The rock doc “Muscle Shoals” celebrates the legacy of Rick Hall, the founder of Alabama’s FAME Studios and the signature “Muscle Shoals sound.” The Oklahoma City Museum of Art is playing the documentary Dec. 19-22.
Tom Hanks stars as Walt Disney and Emma Thompson as “Mary Poppins” author P.L. Travers in the fact-based drama “Saving Mr. Banks.” The film follows how Disney acquired the rights to make the classic film, based on Travers’ novel.
New dinosaur models provide an immersive 3-D experience in the prehistoric adventure “Walking With Dinosaurs: The 3D Movie.” The film is named after the 1999 documentary series but will feature actors voicing the animated dinosaurs in live-action settings.
An elderly drunk (Bruce Dern) travels with his concerned son (Will Forte) from Montana to “Nebraska” to claim a lottery prize in this comedic drama from director Alexander Payne (“Sideways,” “The Descendants”).
Writer-director Randy Moore filmed “Escape From Tomorrow,” his chilling black-and-white psychological horror story about an unemployed father whose sanity begins to unravel while on a theme park vacation, without permission on location at Walt Disney World and Disneyland. It will show Dec. 20-21 at the OKC Museum of Art.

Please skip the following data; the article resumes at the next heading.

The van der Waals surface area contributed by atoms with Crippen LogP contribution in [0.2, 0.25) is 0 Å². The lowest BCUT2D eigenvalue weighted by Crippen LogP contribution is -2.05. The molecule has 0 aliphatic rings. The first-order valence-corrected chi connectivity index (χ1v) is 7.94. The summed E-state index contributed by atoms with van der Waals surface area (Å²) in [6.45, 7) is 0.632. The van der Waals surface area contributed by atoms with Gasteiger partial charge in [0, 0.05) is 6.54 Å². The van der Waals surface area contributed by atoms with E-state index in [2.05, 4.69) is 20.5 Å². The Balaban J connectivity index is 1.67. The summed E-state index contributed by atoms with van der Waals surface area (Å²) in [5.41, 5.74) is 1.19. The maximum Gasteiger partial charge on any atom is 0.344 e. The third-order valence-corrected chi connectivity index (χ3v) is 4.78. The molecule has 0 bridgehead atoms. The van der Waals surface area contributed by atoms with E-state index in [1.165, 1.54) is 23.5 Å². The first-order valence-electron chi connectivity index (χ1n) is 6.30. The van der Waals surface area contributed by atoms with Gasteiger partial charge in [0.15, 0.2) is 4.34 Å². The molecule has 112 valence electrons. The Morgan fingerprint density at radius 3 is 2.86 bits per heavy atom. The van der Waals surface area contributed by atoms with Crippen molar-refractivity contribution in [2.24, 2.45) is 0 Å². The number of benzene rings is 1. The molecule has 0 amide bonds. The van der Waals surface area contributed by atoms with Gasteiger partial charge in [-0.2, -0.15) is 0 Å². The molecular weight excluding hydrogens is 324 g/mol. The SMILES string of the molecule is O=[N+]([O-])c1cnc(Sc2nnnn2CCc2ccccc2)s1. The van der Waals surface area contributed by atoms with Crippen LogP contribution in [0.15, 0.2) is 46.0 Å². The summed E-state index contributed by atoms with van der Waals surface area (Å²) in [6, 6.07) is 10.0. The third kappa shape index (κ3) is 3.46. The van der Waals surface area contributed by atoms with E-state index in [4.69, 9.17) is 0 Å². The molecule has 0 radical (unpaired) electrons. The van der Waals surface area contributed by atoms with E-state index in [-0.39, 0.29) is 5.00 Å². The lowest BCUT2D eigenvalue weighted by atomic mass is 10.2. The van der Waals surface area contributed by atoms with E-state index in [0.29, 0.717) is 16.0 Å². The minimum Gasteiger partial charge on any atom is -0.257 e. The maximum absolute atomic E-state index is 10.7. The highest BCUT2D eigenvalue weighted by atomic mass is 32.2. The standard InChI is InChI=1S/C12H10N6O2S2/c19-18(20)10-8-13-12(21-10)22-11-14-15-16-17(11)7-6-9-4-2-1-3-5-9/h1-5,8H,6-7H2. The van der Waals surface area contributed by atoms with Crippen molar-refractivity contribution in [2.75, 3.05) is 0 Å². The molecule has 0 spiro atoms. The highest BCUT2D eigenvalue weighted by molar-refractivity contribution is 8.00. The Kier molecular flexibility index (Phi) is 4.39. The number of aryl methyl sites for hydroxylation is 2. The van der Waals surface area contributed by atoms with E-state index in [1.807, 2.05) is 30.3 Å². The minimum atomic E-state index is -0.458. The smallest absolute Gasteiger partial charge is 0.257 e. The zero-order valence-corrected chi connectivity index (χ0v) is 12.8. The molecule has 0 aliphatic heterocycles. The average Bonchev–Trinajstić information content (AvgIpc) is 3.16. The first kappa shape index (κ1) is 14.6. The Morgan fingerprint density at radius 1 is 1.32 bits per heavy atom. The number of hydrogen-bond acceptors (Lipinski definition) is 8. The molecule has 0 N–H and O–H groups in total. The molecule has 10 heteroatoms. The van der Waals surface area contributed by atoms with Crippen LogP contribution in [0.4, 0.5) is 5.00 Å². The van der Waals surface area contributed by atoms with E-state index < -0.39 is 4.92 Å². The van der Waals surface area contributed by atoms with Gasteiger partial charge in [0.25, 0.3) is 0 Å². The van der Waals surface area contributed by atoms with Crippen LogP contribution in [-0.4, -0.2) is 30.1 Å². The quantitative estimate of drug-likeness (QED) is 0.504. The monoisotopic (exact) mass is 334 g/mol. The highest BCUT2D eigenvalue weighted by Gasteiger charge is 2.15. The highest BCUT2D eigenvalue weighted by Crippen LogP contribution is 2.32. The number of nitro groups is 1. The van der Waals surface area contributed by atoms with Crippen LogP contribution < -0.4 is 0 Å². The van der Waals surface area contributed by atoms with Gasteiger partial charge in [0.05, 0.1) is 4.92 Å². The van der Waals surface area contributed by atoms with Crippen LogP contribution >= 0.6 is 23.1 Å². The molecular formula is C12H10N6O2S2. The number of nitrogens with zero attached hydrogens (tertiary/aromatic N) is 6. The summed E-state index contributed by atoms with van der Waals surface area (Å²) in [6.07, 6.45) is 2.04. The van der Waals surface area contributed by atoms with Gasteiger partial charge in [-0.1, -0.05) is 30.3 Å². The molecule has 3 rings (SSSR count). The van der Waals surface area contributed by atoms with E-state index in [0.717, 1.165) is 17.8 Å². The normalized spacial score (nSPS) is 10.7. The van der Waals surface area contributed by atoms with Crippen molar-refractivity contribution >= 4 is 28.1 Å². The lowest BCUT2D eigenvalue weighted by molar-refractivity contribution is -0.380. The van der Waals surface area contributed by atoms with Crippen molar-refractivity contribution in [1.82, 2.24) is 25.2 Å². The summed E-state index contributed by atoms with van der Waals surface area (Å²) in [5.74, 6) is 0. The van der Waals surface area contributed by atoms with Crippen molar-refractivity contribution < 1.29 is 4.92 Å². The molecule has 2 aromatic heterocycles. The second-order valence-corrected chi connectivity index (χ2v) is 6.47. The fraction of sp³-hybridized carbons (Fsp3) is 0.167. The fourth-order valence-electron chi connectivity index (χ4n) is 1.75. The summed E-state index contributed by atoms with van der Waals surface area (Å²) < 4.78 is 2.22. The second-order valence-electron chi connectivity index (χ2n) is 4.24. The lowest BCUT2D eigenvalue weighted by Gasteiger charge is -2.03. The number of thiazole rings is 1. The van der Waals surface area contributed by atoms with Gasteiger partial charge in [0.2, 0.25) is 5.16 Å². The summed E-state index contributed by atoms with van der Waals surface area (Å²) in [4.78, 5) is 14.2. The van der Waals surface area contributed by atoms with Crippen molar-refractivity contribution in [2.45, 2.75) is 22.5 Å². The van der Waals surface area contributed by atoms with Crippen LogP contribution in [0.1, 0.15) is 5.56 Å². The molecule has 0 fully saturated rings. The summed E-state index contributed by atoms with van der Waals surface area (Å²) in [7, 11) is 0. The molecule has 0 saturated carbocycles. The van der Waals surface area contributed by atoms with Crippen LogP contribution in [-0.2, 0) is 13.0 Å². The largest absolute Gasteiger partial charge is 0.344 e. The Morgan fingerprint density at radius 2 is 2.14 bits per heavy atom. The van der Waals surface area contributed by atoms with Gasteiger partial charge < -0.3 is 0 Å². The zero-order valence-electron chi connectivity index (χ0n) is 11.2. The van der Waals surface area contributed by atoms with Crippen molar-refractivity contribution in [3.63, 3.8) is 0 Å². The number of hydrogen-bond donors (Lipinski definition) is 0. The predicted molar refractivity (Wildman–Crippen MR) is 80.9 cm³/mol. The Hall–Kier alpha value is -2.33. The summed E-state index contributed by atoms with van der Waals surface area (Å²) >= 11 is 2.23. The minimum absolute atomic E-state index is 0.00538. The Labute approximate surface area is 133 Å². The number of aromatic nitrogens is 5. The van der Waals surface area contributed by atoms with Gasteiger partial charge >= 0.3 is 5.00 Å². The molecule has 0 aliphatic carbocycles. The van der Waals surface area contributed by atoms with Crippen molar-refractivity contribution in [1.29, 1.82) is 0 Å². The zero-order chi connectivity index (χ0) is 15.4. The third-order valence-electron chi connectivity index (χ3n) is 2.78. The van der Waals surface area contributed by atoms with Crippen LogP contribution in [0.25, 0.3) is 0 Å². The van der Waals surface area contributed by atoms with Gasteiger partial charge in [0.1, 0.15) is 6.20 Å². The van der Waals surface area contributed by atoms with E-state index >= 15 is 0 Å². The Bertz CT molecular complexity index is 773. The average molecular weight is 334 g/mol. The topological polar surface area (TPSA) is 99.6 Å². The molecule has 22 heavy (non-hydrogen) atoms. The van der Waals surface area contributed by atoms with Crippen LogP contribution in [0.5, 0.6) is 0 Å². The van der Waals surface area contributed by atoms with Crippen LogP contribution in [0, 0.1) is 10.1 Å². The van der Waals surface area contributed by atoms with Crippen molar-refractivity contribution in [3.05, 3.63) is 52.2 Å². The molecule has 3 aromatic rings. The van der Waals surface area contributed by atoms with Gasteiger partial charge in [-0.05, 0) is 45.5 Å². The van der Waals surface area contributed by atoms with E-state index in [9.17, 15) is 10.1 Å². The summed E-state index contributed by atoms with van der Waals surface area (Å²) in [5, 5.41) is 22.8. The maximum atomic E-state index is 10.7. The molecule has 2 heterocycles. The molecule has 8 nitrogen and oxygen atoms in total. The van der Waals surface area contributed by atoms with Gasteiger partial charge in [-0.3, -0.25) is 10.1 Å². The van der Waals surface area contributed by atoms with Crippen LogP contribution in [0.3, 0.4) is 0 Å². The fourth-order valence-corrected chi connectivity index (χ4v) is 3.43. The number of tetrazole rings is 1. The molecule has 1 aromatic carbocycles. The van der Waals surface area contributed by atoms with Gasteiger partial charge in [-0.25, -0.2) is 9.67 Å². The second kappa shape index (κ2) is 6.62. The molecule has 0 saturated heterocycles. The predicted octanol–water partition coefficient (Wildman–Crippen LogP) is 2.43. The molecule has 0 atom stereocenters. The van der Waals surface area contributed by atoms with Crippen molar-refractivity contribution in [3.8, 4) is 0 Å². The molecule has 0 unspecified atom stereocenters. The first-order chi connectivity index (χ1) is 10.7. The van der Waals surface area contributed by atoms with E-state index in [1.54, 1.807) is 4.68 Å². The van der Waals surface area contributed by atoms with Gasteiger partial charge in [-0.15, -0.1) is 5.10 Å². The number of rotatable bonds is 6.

Tulsa-born playwright Tracy Letts wrote the movie adaptation of his Pulitzer Prize-winning drama
“August: Osage County,” and John Wells (TV’s “E.R.” and “The West Wing,” “The Company Men”) lensed the film in late 2012 in the Bartlesville and Pawhuska areas using Oklahoma crew members. Stars Julia Roberts, Meryl Streep, Chris Cooper, Benedict Cumberbatch, Ewan McGregor, Dermot Mulroney, Margo Martindale and Abigail Breslin already have earned robust praise for their work playing the dysfunctional Weston clan, whose members are summoned back to their old Oklahoma home during a time of crisis.
Leonardo DiCaprio stars in “The Wolf of Wall Street,” Martin Scorsese’s film about the rise and fall of a Wall Street trader. The film is based on the true story of Jordan Belfort.
Robert De Niro and Sylvester Stallone again put on their gloves for “Grudge Match,” about a pair of aging boxing rivals who are coaxed out of retirement for one last big matchup, three decades after their last bout.
Director Jon M. Chu believes there’s more to Justin Bieber than the hits and headlines, so he’s following his 2011 music documentary “Never Say Never” with “Justin Bieber’s Believe,” featuring new interviews with, concert footage of and backstage access to the 19-year-old pop superstar.
Ben Stiller directs and plays the starring role in “The Secret Life of Walter Mitty,” James Thurber’s classic tale of a daydreamer who escapes his workaday life in favor of far-flung fantasies. Kristen Wiig, Shirley MacLaine and Sean Penn co-star.